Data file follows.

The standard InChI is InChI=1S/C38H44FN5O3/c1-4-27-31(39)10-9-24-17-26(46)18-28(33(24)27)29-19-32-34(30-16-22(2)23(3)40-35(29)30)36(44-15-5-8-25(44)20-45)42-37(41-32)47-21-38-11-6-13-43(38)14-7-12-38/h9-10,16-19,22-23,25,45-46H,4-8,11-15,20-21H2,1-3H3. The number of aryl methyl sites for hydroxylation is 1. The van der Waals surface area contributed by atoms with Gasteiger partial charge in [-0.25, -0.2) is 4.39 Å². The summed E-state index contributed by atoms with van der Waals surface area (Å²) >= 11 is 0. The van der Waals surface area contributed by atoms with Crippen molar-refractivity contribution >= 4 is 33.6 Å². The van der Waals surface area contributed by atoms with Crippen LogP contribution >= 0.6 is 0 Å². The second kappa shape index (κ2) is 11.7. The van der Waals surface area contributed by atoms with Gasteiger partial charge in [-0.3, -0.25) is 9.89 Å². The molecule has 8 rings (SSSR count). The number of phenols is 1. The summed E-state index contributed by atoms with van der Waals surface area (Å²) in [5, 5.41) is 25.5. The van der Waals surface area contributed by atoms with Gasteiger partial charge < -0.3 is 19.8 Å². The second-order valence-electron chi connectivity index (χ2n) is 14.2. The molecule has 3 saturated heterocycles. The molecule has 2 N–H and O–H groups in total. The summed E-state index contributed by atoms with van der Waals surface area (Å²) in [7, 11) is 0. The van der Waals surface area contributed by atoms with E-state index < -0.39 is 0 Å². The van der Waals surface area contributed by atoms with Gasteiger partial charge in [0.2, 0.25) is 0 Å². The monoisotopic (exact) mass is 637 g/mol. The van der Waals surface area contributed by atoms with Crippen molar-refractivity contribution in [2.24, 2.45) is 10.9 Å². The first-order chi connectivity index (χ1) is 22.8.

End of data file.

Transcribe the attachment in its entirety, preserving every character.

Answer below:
The standard InChI is InChI=1S/C38H44FN5O3/c1-4-27-31(39)10-9-24-17-26(46)18-28(33(24)27)29-19-32-34(30-16-22(2)23(3)40-35(29)30)36(44-15-5-8-25(44)20-45)42-37(41-32)47-21-38-11-6-13-43(38)14-7-12-38/h9-10,16-19,22-23,25,45-46H,4-8,11-15,20-21H2,1-3H3. The number of aryl methyl sites for hydroxylation is 1. The van der Waals surface area contributed by atoms with Gasteiger partial charge in [-0.25, -0.2) is 4.39 Å². The summed E-state index contributed by atoms with van der Waals surface area (Å²) >= 11 is 0. The van der Waals surface area contributed by atoms with Crippen molar-refractivity contribution >= 4 is 33.6 Å². The van der Waals surface area contributed by atoms with Crippen LogP contribution >= 0.6 is 0 Å². The second kappa shape index (κ2) is 11.7. The van der Waals surface area contributed by atoms with Gasteiger partial charge in [-0.3, -0.25) is 9.89 Å². The molecule has 8 rings (SSSR count). The number of phenols is 1. The summed E-state index contributed by atoms with van der Waals surface area (Å²) in [5, 5.41) is 25.5. The van der Waals surface area contributed by atoms with Gasteiger partial charge < -0.3 is 19.8 Å². The second-order valence-electron chi connectivity index (χ2n) is 14.2. The molecule has 3 saturated heterocycles. The molecule has 2 N–H and O–H groups in total. The summed E-state index contributed by atoms with van der Waals surface area (Å²) in [7, 11) is 0. The van der Waals surface area contributed by atoms with E-state index < -0.39 is 0 Å². The van der Waals surface area contributed by atoms with Gasteiger partial charge in [0.2, 0.25) is 0 Å². The monoisotopic (exact) mass is 637 g/mol. The van der Waals surface area contributed by atoms with Crippen molar-refractivity contribution in [2.24, 2.45) is 10.9 Å². The first-order chi connectivity index (χ1) is 22.8.